Have you read the news? No?
Cisco just updated their certification program. The CCNA, CCNP and CCIE certifications. All tracks!
This is the first in a series of posts where I will be doing a brief summary of these changes and try and guide everyone in the middle of their journey to become Cisco certified.
At the end of this post, there is an index linking to all the posts for the individual certification levels CCNA, CCNP and CCIE.
The program is designed but you won’t be able to take any of the new exams now. The new exams and certifications will only be available from February 24, 2020.
What is changing?
- There will be a single CCNA exam. Away with the 10 Associate level certifications.
- All pre-requisites for certifications have been removed. If you think you are ready, just book and show up for an exam.
- Certifications will be valid for 3 years, including the CCIE (which is currently valid for 2 years). Recertification will be possible not only by passing an exam but also through continuous education credits. This is the same method that was recently introduced for CCIE recertification.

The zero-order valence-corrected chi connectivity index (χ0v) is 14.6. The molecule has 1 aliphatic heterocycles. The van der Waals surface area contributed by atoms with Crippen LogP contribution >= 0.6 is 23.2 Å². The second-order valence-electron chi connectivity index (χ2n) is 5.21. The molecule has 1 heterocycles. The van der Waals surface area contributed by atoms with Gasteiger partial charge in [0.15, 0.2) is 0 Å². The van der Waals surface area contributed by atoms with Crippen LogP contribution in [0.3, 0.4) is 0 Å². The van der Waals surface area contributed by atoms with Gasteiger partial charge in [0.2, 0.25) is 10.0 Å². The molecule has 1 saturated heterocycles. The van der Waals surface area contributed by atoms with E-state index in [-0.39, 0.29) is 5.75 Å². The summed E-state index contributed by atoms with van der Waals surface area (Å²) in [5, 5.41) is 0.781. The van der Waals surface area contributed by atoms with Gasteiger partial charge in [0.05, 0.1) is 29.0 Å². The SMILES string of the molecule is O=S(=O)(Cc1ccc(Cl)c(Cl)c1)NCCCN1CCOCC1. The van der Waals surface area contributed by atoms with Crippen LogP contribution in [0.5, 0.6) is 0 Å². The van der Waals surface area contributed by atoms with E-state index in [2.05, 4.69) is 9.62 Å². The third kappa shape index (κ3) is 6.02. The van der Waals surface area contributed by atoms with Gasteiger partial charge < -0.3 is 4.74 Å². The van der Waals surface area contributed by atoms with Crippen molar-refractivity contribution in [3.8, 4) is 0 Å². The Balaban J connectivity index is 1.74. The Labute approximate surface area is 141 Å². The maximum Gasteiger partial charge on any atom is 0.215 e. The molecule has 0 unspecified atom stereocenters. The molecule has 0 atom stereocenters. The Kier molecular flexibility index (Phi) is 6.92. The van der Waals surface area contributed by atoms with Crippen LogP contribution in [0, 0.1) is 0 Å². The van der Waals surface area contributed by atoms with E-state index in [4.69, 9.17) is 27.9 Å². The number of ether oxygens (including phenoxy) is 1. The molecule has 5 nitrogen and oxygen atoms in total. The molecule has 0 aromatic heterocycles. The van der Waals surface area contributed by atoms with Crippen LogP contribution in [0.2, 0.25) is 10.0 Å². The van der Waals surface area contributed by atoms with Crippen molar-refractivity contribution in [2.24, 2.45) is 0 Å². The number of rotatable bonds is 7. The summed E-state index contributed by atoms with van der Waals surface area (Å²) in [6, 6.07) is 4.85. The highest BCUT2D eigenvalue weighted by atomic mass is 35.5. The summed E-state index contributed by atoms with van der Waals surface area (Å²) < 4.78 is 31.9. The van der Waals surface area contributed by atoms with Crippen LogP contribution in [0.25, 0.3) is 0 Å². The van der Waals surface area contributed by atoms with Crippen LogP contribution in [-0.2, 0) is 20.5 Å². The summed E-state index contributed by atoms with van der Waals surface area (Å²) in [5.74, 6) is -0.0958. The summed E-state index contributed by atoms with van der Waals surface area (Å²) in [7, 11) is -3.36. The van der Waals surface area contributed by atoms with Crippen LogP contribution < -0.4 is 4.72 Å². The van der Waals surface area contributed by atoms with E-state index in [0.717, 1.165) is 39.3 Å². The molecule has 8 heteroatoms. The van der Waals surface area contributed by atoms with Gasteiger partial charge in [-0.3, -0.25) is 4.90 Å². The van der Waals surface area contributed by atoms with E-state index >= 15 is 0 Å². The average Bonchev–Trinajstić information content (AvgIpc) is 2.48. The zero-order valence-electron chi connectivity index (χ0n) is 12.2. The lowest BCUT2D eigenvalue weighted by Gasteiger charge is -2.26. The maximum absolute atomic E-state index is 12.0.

- There is a new certification “level” called the Cisco Certified Specialist. It is a certification achiever by passing any exam leading to a CCNP or CCIE.
- Goodbye to the CCDP, CCNP Cloud, CCNP Wireless and the CCNP R&S!
- Goodbye to the CCIE R&S.
- Hello to the new DevNet (Developer Network) certifications.
With the introduction of “Intent-Based Networking”, multi-domain solutions, programmability and APIs, the expectations for the role of a network engineer/admin have changed.
The traditional certification program was updated to meet those expectations. It was designed for more flexibility, agility and allows people to choose the habiilities that they want to develop and encourages lifelong learning.
To talk more about these changes, I will publish a series of posts focusing on the different levels instead of a single one.
CCNA (coming soon…)
CCNP (coming soon…)
CCIE (coming soon…)